By Nay Win San | DMG
On a day of both rain and sunshine, Arakan State’s capital Sittwe is active with an endless procession of people carrying pictures of Ven. U Ottama and wreaths; Arakan traditional drums are grandly played along the way to their destination.
September the 9th was the 80th anniversary of the death of Sayardaw U Ottama, an architect of Myanmar’s independence struggle against the British colonial rulers. A large number of local residents commemorated the day by marching to U Ottama Park where the Sayardaw’s memorial statue is erected. They paid tribute and laid wreaths in front of the statue.
Sayardaw U Ottama was born on 28 December 1879, his father was U Mya Thar Oo and his mother was Daw Aung Kwra Phru. He was named Paw Tun Aung when he was young. He died on 9 September 1939. That day is designated as U Ottama day.
Under a military government, authorities did not allow the commemoration on Memorial Day and organizers were arrested. After U Thein Sein government took office, U Ottama Day could be observed freely.
This year’s commemoration could be held after overcoming different obstacles and challenges because organizers had to apply for permits for peaceful assembly and a peaceful procession.
“In the past, we did not need to do much. This year, we have to apply for a permit to hold the auspicious event. We were allowed to hold the event only when we signed an official letter,” said organizer Bagyi Shin Hla, chairperson of Painters’ Association in Sittwe.
Organizers have to take responsibility for any possible problems during the procession according to the permit. Authorities are entitled to arrest organizers if there trouble during procession; that is a threat to organizers.
That’s why there may be some setbacks to commemorate the memorial event of U Ottama Day in the coming years across Arakan State. There is now growing concern for the fading history of the event.
“I think any obstacles should be overcome for the commemoration of the Sayardaw,” said U Kyaw Zan Maung, central committee member of the Painters’ Association.
Arakan State’s government reportedly provided MMK 2.8 million for the anniversary of U Ottama Day this year although it did not head the event. Organizers, however, said that it was not enough money to hold the event in a grand scale.
Arakanese people have raised questions because the incumbent chief minister in Arakan State U Nyi Pu did not turn up at the event held at Sittwe’s U Ottama Hall. U Win Myint, spokesperson of the regional government and minister for Municipal Affairs in Arakan State, attended the event. He said the chief minister was on trip.
“I believe that the regional government should observe such a historically significant event,” U Kyaw Zan Maung said.
As for the commemoration of U Ottama Day, University and High school level oratory contests and primary school level poetry recitation contests were hosted in Sittwe. Arakanese painters also held art exhibitions.
U Ottama Day last year was observed in all parts of Arakan State as well as Yangon and Thailand. The Yangon Region government did not head this year’s event, but it was crowded with admirers who come and pay tribute and lay wreaths.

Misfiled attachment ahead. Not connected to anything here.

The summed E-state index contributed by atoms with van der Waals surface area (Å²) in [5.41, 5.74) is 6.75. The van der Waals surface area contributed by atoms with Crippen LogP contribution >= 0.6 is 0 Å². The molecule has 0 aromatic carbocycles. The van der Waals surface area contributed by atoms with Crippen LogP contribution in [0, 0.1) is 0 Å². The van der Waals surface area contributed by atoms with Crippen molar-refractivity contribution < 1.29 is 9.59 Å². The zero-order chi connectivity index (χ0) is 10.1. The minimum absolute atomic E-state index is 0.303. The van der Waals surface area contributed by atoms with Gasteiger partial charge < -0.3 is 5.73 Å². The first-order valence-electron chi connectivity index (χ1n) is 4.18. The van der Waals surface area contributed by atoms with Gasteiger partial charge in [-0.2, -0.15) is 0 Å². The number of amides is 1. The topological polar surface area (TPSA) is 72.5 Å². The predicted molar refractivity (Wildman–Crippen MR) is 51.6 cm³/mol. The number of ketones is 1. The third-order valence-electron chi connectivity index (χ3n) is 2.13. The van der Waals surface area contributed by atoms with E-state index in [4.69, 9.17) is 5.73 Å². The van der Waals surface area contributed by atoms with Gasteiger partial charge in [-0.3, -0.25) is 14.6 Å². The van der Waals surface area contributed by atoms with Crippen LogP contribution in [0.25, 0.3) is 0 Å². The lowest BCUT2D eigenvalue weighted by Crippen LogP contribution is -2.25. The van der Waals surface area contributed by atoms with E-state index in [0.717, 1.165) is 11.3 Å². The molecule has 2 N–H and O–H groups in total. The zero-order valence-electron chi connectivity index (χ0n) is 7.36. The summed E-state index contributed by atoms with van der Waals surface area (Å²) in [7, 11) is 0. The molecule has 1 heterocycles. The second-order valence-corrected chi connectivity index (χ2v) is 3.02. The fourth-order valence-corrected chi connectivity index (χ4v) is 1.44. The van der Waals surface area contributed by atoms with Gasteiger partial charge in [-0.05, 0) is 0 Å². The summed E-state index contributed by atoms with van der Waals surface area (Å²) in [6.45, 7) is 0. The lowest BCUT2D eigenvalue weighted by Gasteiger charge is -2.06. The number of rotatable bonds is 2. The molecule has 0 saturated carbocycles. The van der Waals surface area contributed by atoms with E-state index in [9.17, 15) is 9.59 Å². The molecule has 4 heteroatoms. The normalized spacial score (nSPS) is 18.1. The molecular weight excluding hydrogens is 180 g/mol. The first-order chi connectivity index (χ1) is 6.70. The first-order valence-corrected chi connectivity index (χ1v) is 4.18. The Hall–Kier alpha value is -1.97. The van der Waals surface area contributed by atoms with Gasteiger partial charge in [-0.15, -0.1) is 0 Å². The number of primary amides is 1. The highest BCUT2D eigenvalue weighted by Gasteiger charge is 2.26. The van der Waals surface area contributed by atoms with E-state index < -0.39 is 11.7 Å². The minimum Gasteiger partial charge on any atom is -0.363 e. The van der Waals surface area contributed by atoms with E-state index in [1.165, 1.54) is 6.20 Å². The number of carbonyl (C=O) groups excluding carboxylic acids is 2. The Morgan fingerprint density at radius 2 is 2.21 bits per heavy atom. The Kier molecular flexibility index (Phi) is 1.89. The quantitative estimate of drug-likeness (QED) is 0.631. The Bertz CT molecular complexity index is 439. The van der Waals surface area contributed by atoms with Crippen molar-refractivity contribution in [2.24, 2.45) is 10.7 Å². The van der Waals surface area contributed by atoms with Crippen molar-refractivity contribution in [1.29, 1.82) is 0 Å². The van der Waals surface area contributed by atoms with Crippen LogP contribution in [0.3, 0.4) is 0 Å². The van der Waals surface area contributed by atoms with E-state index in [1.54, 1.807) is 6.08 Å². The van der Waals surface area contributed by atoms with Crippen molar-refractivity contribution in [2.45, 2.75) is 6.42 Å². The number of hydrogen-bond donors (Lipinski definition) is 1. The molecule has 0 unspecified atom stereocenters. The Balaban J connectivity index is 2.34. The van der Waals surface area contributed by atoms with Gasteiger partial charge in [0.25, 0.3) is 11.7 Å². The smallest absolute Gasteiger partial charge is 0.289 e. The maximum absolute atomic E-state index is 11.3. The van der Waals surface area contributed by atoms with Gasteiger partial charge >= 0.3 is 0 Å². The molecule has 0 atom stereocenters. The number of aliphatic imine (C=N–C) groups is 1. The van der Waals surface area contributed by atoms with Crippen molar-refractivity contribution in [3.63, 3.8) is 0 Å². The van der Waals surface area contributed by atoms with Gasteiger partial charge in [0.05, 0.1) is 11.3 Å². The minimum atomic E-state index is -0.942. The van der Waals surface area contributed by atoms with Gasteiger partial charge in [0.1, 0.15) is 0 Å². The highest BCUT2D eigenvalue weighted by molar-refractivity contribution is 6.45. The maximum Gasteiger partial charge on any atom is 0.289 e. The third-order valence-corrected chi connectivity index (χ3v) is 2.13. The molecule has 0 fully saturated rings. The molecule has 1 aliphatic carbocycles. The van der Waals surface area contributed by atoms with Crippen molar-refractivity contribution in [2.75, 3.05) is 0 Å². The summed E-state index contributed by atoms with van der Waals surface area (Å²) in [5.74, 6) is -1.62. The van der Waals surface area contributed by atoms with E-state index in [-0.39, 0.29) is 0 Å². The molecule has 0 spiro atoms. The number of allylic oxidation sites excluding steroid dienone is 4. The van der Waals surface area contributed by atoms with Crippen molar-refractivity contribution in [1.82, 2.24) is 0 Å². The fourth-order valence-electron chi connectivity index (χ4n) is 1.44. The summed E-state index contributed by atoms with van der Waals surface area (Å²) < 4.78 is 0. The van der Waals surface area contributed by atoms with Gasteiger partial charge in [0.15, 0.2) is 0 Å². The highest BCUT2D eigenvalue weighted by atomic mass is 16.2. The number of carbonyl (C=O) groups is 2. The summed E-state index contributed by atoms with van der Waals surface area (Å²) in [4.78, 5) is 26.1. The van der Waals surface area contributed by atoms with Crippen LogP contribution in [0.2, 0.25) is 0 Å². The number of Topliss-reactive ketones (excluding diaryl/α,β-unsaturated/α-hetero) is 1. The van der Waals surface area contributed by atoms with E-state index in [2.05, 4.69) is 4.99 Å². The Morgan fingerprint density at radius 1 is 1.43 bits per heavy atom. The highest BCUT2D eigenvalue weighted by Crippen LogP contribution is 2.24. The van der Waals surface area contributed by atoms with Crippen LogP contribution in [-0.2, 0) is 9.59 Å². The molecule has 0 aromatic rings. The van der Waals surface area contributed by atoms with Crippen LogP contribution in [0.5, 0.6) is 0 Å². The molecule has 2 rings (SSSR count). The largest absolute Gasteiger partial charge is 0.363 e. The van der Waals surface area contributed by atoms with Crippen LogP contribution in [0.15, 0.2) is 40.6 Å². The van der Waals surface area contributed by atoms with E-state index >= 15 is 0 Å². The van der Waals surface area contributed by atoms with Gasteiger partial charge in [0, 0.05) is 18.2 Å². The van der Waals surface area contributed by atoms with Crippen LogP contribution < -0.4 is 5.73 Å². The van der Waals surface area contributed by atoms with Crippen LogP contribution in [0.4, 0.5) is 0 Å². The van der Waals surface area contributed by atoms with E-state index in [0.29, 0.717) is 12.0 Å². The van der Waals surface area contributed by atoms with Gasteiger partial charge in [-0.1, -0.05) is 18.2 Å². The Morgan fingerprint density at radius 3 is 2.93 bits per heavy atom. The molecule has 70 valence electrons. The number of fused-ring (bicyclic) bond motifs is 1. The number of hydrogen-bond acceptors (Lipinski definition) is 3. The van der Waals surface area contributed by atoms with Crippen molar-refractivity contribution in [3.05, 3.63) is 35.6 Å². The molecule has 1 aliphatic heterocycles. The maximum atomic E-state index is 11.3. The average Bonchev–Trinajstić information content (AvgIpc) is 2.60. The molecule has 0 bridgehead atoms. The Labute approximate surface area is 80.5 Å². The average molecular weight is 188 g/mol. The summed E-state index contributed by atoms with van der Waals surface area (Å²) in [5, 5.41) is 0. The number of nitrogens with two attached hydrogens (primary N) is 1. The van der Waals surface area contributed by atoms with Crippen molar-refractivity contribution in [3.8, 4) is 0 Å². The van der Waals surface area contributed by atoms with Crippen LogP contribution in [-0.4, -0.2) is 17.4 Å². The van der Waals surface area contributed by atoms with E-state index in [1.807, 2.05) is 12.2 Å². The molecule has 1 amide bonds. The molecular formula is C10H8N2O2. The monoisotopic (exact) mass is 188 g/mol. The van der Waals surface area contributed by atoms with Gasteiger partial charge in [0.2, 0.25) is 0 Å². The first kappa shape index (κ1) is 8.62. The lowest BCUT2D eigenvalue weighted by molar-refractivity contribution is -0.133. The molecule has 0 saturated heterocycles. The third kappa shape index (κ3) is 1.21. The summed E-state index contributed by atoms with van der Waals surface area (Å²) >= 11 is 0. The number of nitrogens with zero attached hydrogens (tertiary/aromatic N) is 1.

The Arakan National Democratic Party (ANDP) this year headed the commemoration of Sayardaw U Ottama in Tokyo, Japan.
We have celebrated the anniversary of the death of Sayardaw U Ottama abroad to fulfill our historical duty and to show the original quality of Arakanese people, chair of the ANDP Ko Phone Myint said.
“I hope the commemoration for the immense sacrifice of Arakanese martyrs would inspire patriotism among our new generation and they would participate actively in working for Arakanese affairs,” Ko Phone Myint said.
Sayardaw U Ottama parent’s started to send their son to a vernacular school. When he was nine years old, they sent him to an English-Myanmar school in Sittwe. Sayardaw studied there until the sixth standard. Then, his parents took him out of school but he tried to pursue his education. He studied Buddhist scriptures under the tutelage of the senior monk of Shwe Zedi monastery in Sittwe when he was 13.
When he was 15 years old, he was initiated as a novice together with his younger brother. He was given the title of U Ottama and continued studying Buddhist scriptures in Yangon, Maubin, Bago, Taunggo, Mandalay and Pakokku.
U Ottama was a polyglot, well-versed in nine languages including, Pali, Bengali, Nagari, Sanskrit, Tibetan, English, French and Japanese.
The Sayardaw led in Myanmar’s independence struggle. He sowed the seeds of anti-colonialism and carried on Myanmar’s independence struggles. Although he was imprisoned several times he kept on conducting anti-colonial political activities.
The Sayadaw, who worked selflessly for the independence of the country, contracted diseases and suffered from malnutrition and died at the age of 60 years on 9 September in 1939.
“U Ottama Day should be a well-known day in Myanmar. All Arakanese people want to designate this day as holiday,” U Kyaw Zan Maung said.
The committee for Organizing U Ottama Day has also demanded to designate official holiday, but it has not been decided yet until it reaches 80th anniversary of the death of the Sayardaw.
On 9 September this year, schools in Sittwe were closed because students did not turn up. Moreover, the city’s market was also closed. It is a demand to designate the day as an official holiday.
“We’d like to designate U Ottama Day as an official holiday in Arakan State if it is not declared for the whole Myanmar,” said Ko Kyaw Naing Htay, chair of Students’ Union of Sittwe University.